If you smoke, talk to your doctor about getting help to quit. If you drink alcohol, drink moderate amounts. The CDC recommends no more than one drink per day for women or two for men. Ask your doctor what limit makes the most sense for you.
Experts at the UPMC Heart and Vascular Institute recognize that structural inequities and social determinants of health have led to heart disease being more prevalent in the LGBTQIA+ community. Visit our website to learn more or schedule an appointment.
Billy A. Caceres, Carl G. Streed Jr, Heather L. Corliss, et al. Assessing and Addressing Cardiovascular Health in LGBTQ Adults: A Scientific Statement From the American Heart Association. Circulation. November 10, 2020. Link
Billy A Caceres, Kasey B Jackman, Donald Edmondson, Walter O Bockting. Assessing gender identity differences in cardiovascular disease in US adults: an analysis of data from the 2014-2017 BRFSS. Journal of Behavioral Medicine. September 26, 2019. Link
Carl Streed Jr, Billy Caceres, Monica Mukherjee. Preventing cardiovascular disease among sexual and gender minority persons. Heart. February 16, 2021. Link
Heart Disease Facts. Heart Disease. Centers for Disease Control and Prevention. Link
Hongying Dai, Jianqiang Hao. Sleep Deprivation and Chronic Health Conditions Among Sexual Minority Adults. Behavioral Sleep Medicine. May/June 2019. Link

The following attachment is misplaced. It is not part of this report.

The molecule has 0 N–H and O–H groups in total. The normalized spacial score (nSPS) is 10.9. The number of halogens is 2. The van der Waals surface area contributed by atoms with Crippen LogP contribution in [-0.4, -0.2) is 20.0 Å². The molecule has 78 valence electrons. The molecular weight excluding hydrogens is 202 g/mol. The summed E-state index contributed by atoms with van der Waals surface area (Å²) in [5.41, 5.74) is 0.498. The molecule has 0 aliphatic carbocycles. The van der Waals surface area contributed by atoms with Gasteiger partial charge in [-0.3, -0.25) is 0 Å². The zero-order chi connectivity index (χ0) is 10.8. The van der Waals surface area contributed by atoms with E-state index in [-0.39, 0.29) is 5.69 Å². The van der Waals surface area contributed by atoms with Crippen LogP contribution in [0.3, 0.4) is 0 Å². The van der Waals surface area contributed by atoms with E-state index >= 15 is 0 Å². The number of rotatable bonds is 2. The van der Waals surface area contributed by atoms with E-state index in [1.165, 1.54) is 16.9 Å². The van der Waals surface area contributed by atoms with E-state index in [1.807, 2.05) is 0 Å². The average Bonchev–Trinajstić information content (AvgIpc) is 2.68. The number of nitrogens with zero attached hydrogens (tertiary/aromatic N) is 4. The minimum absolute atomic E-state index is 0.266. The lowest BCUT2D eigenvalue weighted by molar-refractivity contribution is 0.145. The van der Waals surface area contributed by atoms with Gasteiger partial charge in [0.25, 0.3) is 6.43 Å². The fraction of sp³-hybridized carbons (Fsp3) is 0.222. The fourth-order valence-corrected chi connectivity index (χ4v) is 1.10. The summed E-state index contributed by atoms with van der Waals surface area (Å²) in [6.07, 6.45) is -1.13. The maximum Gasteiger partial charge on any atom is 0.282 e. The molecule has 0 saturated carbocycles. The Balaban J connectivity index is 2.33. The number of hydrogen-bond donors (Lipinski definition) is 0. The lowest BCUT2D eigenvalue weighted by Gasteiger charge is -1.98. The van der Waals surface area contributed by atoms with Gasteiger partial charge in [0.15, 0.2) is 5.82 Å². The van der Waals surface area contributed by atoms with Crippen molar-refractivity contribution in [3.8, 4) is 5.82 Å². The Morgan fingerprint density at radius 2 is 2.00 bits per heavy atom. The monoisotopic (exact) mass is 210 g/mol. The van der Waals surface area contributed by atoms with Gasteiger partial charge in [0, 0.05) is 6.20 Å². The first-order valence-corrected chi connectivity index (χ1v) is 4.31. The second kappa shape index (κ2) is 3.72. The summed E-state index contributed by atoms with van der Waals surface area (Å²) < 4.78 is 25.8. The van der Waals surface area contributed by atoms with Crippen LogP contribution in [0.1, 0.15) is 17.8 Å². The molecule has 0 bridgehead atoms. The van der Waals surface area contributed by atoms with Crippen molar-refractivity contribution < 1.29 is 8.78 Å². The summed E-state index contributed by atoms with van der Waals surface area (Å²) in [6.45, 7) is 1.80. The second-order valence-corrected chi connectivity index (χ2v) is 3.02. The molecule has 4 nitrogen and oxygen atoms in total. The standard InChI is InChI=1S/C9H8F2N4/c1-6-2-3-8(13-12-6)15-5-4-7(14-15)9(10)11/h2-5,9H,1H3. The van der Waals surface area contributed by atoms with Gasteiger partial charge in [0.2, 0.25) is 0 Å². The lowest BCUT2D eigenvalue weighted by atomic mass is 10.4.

How Does Sleep Affect Your Heart Health? High Blood Pressure. Centers for Disease Control and Prevention. Link
Linking Air Pollution and Heart Disease. U.S. Environmental Protection Agency. Link
Talal Alzahrani, Tran Nguyen, Angela Ryan, et al. Cardiovascular Disease Risk Factors and Myocardial Infarction in the Transgender Population. Circulation: Cardiovascular Quality and Outocomes. April 2019. Link
Ten Things Every LGBT Older Adult Should Know About Heart Disease. Sage Health Services: Take Charge of Your Health. National Resource Center on LGBT Aging. Link
The American Heart Association Diet and Lifestyle Recommendations. The American Heart Association. Link
What is Cholesterol? The American Heart Association. Link
The UPMC Heart and Vascular Institute has long been a leader in cardiovascular care, with a rich history in clinical research and innovation. As one of the first heart transplant centers in the country and as the developer of one of the first heart-assist devices, UPMC has contributed to advancing the field of cardiovascular medicine. We strive to provide the most advanced, cutting-edge care for our patients, treating both common and complex conditions. We also offer services that seek to improve the health of our communities, including heart screenings, free clinics, and heart health education. Find an expert near you.